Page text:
Spinal Epidural Abscess: Let’s find a way to stop this nonsense

By Charles A. Pilcher MD FACEP
April, 2016

Too many spinal epidural abscesses (SEA) are being missed. Too many patients are left paralyzed. Too little is being done to prevent these tragedies.

It’s time for the medical and legal professions to figure out how to work together to prevent these tragedies. Suing doctors, then burying the results in non-disclosure clauses, is not working.

I have waited to publish this “Perspective” on SEA’s for over 3 years but have not done so because I have been involved as an expert in one  case or another throughout that time. Since the epidemic does not appear to be slowing, I can no longer wait. Patients continue to be unnecessarily harmed. By expressing my views now, perhaps I can encourage our two professions to find a way to work together to improve patient safety. Attorneys reading this (whether defense or plaintiff), physicians and malpractice insurers, can do more than continue to close the barn door after the horse is out.

Disability from an SEA is preventable. Let’s find a way to stop this horrible epidemic of nonsense.

I got involved as an expert on my first SEA case nearly 5 years ago. I had been working on the case for only a month when I was contacted about a second case. Since then I have been personally involved in at least 8 such cases and aware of at least 4 more. The diagnosis is not that difficult to make, so it’s tragic that physicians are still missing the diagnosis, leading to serious patient disability, paraplegia, quadriplegia and even death.

Lawsuits are doing nothing to teach doctors how not to make the same preventable mistakes as a colleague. The results of settlements are confidential, doctors and hospitals are rightfully embarrassed to share these outcomes and most shockingly, insurers rarely do anything helpful to keep their insureds from repeating the mistakes. As a result, we have paid nearly $50 million in SEA settlements in Washington State alone in just the past 5 years.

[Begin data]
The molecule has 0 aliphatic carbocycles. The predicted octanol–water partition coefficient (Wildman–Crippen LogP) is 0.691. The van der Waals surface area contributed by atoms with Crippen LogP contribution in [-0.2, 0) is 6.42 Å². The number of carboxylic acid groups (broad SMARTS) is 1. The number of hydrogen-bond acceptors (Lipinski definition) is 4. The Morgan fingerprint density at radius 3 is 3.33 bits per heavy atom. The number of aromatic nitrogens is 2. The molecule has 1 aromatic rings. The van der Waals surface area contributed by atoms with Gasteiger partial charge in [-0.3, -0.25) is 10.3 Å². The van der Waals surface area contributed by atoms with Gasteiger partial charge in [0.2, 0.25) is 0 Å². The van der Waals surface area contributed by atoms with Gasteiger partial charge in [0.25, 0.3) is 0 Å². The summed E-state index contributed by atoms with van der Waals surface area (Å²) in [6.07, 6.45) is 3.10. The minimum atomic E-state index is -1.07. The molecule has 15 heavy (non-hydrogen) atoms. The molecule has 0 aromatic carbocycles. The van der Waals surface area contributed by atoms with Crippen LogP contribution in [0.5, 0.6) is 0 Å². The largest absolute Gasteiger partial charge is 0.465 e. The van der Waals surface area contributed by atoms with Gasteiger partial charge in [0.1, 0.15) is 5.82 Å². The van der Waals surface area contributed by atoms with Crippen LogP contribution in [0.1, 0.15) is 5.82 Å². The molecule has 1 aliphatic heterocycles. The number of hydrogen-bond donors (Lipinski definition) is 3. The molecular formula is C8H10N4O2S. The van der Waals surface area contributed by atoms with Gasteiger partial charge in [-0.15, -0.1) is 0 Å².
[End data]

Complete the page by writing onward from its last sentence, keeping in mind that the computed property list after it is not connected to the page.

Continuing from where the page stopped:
That’s ridiculous and shameful.

The sad fact is that each of the injured patients probably believes that they are the only person to whom this has ever happened. Little do they know that suing a doctor for a missed diagnosis does almost nothing to “keep this from happening to someone else.”

Two years ago, realizing that the legal and insurance professions were doing nothing to educate physicians about these tragic misses, I began publishing a newsletter (similar to this one) for my physician colleagues. It’s called Medical Malpractice Insights – Learning from Lawsuits. Among dozens of other topics, I have reported on the outcomes of at least 4 SEA cases with which I am familiar. Over 500 physicians read MMI each month, and to my knowledge there has not been a single missed SEA in any of the readers’ hospitals in the 2 years since the publication was started. I wish the same could be said for n0n-readers. By writing MMI and sharing the experience of closed cases (and yes, some of the cases are defensible), patients can be given a voice so that their suffering might indeed prevent another person from becoming paralyzed.